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Temperature at which the solid and liquid states of a pure substance can exist in equilibrium. As heat is applied to a solid, its temperature increases until it reaches the melting point. At this temperature, additional heat converts the solid into a liquid without a change in temperature. The melting point of solid water (ice) is 32°F (0°C). Though the melting point of a solid is generally considered to be the same as the freezing point of the corresponding liquid, they may differ because a liquid may freeze into different crystal systems and impurities can lower the freezing point.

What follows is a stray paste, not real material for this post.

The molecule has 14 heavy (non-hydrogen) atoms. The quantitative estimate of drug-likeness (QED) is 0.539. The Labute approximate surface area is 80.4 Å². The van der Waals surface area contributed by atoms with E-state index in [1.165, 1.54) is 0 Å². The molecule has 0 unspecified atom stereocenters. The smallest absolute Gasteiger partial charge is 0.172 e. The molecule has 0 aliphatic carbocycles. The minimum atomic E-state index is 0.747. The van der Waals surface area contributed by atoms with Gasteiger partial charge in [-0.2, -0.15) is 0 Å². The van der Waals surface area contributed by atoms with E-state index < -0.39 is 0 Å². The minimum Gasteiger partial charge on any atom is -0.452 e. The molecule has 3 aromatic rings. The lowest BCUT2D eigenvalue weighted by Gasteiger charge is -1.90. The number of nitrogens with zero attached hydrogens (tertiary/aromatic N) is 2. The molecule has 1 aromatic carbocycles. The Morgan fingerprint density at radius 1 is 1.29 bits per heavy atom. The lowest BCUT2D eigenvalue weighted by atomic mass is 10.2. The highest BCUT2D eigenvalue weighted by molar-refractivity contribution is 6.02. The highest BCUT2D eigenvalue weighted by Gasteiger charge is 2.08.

This entry comes from Encyclopædia Britannica Concise. For the full entry on melting point, visit Britannica.com.